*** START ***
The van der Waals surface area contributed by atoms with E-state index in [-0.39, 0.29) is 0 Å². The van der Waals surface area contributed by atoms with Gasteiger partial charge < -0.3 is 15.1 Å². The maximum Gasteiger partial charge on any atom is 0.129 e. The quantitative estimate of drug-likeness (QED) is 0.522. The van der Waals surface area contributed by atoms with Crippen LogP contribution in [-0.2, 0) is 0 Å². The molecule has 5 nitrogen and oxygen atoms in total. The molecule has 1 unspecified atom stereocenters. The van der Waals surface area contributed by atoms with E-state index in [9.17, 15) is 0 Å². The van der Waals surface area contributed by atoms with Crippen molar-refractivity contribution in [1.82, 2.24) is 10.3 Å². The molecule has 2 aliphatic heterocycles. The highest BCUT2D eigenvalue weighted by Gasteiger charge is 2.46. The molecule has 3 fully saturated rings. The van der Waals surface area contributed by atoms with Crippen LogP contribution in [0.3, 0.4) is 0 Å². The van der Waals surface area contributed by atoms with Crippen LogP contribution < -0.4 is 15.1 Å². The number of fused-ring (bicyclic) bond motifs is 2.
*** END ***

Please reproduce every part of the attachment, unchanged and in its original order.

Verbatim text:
The van der Waals surface area contributed by atoms with E-state index in [-0.39, 0.29) is 0 Å². The van der Waals surface area contributed by atoms with Gasteiger partial charge < -0.3 is 15.1 Å². The maximum Gasteiger partial charge on any atom is 0.129 e. The quantitative estimate of drug-likeness (QED) is 0.522. The van der Waals surface area contributed by atoms with Crippen LogP contribution in [-0.2, 0) is 0 Å². The molecule has 5 nitrogen and oxygen atoms in total. The molecule has 1 unspecified atom stereocenters. The van der Waals surface area contributed by atoms with E-state index in [9.17, 15) is 0 Å². The van der Waals surface area contributed by atoms with Crippen molar-refractivity contribution in [1.82, 2.24) is 10.3 Å². The molecule has 2 aliphatic heterocycles. The highest BCUT2D eigenvalue weighted by Gasteiger charge is 2.46. The molecule has 3 fully saturated rings. The van der Waals surface area contributed by atoms with Crippen LogP contribution in [0.3, 0.4) is 0 Å². The van der Waals surface area contributed by atoms with Crippen LogP contribution < -0.4 is 15.1 Å². The number of fused-ring (bicyclic) bond motifs is 2.